Ngā Taonga Tuku Iho
This information is from Te Tau Ihu o te Waka and is reprinted with the permission of authors Hilary and John Mitchell. If you are able to provide any further information about this photo or if you are able to name any of the tūpuna please contact email@example.com or phone 0800 578 900.
At the end of the 19th century two new schools for Māori pupils opened: Whangarae, at the Koata settlement in Croisilles Harbour, in 1898; and Okoha at Anakoha Bay in outer Pelorous Sound, a Landless Natives Settlement allocated by the Government in 1896, and occupied largely by Kuia, in 1900. These schools were Church of England initiatives, known as “subsidised schools”.
The issue of denominational education raised its head in 1907 with a petition from parents asking the department to take over both schools on the grounds that Māori understood it was the teachers duty to impart Church of England doctrines and to baptise children, that children were compelled to attend Sunday School under threat of school closure if they did not, and that some children had been baptised against the parents’ will. Māori were assured by Archdeacon Grace that all religious classes were absolutely voluntary and the education department declined to take over the schools.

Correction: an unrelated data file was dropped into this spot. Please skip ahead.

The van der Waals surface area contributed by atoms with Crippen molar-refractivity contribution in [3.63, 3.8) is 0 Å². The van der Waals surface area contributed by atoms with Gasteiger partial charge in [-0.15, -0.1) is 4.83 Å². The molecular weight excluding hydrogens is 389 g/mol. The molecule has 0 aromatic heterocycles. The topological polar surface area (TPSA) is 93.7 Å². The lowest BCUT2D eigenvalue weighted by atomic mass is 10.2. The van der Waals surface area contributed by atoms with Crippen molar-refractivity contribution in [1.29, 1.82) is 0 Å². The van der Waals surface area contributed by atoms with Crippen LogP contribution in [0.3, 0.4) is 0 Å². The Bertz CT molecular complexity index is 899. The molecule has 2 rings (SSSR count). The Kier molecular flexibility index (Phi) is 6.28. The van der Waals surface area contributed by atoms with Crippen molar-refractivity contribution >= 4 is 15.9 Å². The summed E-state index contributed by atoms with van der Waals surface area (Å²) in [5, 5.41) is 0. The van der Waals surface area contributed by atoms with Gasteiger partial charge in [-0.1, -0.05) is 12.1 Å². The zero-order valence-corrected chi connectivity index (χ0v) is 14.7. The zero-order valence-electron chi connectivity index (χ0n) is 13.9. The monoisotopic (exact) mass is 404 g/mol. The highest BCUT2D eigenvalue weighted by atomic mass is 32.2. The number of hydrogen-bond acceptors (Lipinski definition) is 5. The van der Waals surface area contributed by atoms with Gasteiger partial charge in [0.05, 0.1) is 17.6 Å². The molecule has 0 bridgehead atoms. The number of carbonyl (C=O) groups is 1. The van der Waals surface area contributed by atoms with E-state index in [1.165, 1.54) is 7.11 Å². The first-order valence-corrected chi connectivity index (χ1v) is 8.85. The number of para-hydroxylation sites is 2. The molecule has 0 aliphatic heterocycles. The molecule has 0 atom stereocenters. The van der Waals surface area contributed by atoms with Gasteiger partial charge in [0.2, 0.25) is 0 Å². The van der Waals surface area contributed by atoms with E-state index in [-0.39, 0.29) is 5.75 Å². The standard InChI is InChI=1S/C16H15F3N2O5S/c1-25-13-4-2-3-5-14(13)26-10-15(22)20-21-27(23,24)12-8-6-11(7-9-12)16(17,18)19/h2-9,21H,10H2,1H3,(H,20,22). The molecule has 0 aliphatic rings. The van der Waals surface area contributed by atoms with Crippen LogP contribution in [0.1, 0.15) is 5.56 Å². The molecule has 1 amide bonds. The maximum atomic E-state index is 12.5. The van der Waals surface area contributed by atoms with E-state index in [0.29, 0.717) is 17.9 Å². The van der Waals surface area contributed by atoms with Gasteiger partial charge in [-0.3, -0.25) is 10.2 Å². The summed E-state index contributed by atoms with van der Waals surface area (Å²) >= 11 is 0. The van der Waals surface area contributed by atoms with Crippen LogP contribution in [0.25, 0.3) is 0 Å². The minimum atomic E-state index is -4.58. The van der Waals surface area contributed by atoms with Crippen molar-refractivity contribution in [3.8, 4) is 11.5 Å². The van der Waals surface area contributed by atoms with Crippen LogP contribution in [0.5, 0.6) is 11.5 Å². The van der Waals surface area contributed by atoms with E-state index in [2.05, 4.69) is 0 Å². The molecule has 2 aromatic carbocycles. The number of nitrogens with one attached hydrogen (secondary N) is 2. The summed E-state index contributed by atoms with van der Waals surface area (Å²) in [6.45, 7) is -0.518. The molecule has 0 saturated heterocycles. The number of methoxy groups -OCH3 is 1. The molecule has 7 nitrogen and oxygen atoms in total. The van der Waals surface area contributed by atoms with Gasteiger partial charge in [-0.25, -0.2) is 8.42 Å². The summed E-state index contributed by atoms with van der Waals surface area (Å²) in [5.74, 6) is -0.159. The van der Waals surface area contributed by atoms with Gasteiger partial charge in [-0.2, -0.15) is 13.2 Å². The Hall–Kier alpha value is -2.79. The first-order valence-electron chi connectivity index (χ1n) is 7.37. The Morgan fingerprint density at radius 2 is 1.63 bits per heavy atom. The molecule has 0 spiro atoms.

The Education Department in fact withdrew its subsidy from both schools at the end of 1904, although the school roll at Okoha stood at 22 at the time. The Marlborough Education Board took over both schools in about 1909, paying the teachers and maintaining the schools from that time, but it closed Okoha at the beginning of 1915, and Whangarae in 1917 on grounds of low attendance. The schools struggled on under an allowance from the Nelson Diocesan Māori Mission Fund, private contributions, and a reinstatement of the capitation grant from the Public Trustee for those eligible. It is not clear when Whangarae closed, but Okoha seems to have continued until 1937.
Mitchell H & J, 2007 ‘Church of England Schools, Te Tau Ihu o te Waka’, Volume ll, pp 344 - 345